The rabbit is dependent on the efficient functioning of its gut to be able to obtain energy and nutrients from a relatively poor diet. The gut volume is large compared to the body size, and the caecum acts as a fermentation vat that allows the smaller particles from the diet to undergo bacterial digestion. This means that if the gut is distended or painful, then there is a significant impact on the rabbit in terms of ability to adequately digest food. As soon as the gut motility is reduced, the composition of the bacteria in the caecum rapidly changes, meaning that the ability to digest food is altered.

FIGURE (1) X-ray showing gas in the caecum
FIGURE (1) X-ray showing gas in the caecum
FIGURE (2) Gas throughout the gut
FIGURE (2) Gas throughout the gut
FIGURE (3) Gas cap in the stomach
FIGURE (3) Gas cap in the stomach

Often, when the gut is not normally motile, food matter that would ordinarily be sent to the caecum for additional fermentation is lost as diarrhoea. Therefore, when the gut is not moving normally, the rabbit patient can very rapidly experience significant shifting of fluid into the gut, electrolyte changes (calcium, sodium, potassium and chloride are all electrolyte molecules that can be affected by gut stasis) and negative energy balance (because little energy is being extracted from what little food is being taken in).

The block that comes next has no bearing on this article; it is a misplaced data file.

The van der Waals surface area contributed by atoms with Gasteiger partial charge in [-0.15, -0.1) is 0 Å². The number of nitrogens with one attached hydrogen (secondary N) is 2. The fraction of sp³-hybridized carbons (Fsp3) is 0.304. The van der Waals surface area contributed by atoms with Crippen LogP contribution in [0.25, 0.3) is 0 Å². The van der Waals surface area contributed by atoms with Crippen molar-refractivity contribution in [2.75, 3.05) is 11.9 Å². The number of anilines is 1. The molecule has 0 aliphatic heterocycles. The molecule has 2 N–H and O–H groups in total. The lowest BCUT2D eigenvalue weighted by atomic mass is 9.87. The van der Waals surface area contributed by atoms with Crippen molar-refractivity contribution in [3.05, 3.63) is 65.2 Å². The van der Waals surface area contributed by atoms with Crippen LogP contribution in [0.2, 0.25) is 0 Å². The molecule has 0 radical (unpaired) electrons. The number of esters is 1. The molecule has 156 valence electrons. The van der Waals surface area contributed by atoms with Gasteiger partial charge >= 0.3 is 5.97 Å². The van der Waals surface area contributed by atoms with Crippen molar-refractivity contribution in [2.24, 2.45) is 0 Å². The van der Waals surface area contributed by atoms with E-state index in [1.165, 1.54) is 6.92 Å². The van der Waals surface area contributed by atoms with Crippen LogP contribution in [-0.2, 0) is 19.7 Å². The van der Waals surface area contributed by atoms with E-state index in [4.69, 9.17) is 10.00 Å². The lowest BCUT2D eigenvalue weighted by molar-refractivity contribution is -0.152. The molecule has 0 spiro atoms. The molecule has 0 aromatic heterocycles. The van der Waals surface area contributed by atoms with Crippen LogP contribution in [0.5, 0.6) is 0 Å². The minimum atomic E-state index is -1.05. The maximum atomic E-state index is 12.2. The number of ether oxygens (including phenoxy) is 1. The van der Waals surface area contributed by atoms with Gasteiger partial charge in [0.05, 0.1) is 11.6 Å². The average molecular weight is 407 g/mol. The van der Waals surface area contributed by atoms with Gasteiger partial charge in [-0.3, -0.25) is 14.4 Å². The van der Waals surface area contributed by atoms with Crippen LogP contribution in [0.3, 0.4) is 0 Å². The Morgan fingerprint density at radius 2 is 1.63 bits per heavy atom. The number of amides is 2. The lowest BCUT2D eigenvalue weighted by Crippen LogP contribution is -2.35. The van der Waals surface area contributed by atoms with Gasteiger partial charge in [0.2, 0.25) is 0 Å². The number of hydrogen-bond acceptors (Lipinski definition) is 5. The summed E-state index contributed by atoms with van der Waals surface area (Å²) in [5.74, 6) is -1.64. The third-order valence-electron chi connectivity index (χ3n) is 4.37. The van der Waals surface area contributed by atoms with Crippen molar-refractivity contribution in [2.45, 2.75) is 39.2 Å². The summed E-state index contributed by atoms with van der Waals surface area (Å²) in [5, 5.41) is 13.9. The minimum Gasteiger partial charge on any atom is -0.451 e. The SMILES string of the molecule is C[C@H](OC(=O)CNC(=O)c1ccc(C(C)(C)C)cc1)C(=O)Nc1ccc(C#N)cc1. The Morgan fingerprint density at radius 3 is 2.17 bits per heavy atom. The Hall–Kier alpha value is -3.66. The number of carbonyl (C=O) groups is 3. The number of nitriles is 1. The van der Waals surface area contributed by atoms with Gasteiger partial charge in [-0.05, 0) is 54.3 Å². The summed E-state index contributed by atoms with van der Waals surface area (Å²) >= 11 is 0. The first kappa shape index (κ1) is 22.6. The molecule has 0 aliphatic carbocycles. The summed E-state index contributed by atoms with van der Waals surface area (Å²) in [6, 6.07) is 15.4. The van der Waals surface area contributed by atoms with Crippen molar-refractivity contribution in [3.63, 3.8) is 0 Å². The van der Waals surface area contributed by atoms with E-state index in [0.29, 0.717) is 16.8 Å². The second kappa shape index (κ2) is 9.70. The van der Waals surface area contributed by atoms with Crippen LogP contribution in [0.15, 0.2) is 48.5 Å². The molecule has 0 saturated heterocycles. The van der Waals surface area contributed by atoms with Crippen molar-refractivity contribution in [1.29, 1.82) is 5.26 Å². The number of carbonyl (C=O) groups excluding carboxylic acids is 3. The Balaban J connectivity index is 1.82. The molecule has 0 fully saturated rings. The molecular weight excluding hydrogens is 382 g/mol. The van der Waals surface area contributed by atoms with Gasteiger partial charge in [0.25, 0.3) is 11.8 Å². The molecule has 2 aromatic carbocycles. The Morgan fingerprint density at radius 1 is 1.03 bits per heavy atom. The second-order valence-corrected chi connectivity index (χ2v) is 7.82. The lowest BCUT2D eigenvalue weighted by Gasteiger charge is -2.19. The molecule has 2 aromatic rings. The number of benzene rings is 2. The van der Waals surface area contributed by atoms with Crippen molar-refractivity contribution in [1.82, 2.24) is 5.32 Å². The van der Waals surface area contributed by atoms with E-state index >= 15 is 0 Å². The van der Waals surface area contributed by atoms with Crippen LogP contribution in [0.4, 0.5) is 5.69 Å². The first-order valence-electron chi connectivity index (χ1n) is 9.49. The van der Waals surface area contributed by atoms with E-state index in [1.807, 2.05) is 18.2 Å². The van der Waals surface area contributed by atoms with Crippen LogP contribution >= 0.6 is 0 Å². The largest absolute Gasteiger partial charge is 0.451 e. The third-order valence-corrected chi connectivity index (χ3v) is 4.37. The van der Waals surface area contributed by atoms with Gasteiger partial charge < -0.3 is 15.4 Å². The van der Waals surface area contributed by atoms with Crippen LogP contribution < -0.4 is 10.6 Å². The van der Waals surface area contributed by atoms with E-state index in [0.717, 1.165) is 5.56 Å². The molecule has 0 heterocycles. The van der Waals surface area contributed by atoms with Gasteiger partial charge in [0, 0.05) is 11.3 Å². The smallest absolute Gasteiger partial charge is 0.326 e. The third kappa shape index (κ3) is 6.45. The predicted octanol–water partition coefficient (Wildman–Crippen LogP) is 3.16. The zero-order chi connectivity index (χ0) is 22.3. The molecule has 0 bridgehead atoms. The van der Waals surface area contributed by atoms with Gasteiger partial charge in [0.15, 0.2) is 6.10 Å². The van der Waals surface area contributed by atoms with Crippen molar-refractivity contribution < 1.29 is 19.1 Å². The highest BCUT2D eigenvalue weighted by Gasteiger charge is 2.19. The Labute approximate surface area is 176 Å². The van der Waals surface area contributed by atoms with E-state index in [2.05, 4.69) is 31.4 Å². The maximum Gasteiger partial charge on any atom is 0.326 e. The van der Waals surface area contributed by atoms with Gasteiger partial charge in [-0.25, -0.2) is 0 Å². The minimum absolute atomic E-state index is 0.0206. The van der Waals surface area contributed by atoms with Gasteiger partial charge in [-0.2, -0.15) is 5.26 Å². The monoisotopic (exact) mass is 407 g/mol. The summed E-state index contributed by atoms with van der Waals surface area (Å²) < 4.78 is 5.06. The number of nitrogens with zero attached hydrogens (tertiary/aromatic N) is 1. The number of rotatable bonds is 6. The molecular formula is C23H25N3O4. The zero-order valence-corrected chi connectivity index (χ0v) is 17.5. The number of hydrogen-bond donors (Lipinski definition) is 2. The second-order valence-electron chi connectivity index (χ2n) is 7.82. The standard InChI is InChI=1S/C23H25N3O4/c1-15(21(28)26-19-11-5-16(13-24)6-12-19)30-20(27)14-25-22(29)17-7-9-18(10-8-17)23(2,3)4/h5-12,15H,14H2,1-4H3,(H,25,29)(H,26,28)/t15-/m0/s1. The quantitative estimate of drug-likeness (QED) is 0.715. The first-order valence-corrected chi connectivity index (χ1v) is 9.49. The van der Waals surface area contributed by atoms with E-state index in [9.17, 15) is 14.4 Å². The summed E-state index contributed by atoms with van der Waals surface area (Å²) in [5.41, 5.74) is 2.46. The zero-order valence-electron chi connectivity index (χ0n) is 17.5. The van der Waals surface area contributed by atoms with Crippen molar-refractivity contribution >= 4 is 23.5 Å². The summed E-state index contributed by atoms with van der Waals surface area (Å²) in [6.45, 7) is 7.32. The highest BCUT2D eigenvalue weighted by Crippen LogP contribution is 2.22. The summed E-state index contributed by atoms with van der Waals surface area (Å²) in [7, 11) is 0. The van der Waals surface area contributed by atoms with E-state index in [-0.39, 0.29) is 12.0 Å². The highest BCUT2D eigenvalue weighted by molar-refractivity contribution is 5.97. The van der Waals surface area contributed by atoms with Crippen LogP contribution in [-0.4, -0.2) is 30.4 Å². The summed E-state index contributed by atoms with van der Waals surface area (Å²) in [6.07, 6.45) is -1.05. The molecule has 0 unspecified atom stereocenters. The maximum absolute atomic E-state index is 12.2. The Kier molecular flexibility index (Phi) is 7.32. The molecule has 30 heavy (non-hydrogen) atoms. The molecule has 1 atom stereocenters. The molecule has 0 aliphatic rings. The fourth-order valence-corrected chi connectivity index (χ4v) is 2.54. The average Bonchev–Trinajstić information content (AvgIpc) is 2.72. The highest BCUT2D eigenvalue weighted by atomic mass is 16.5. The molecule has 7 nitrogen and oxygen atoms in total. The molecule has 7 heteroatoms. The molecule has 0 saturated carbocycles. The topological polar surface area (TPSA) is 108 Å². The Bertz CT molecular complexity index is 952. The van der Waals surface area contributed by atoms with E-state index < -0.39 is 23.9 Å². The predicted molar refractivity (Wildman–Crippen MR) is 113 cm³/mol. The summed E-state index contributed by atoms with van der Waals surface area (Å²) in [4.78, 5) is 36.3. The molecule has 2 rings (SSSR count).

Where an obstruction is suspected, it is useful to check a blood glucose level. Rabbits that have very high blood glucose when in gut stasis are more likely to have a gut obstruction, although this is not diagnostic. If the blood glucose is high, then X-rays (Figures 1 to 3) or ultrasound should be used to further rule in or out an obstruction.

In most cases, however, where there is no evidence of a blockage, analgesia, prokinetics, fluid therapy and supported feeding are appropriate. Most rabbits are less stressed and more likely to eat voluntarily at home, although this depends on owner compliance. If a rabbit on treatment has not started eating within 24 hours, or if it is getting worse, becoming more lethargic or is painful, than a repeat examination is needed. A failure to improve with medications may be a sign that there is something going on that hasn’t yet been identified and addressed.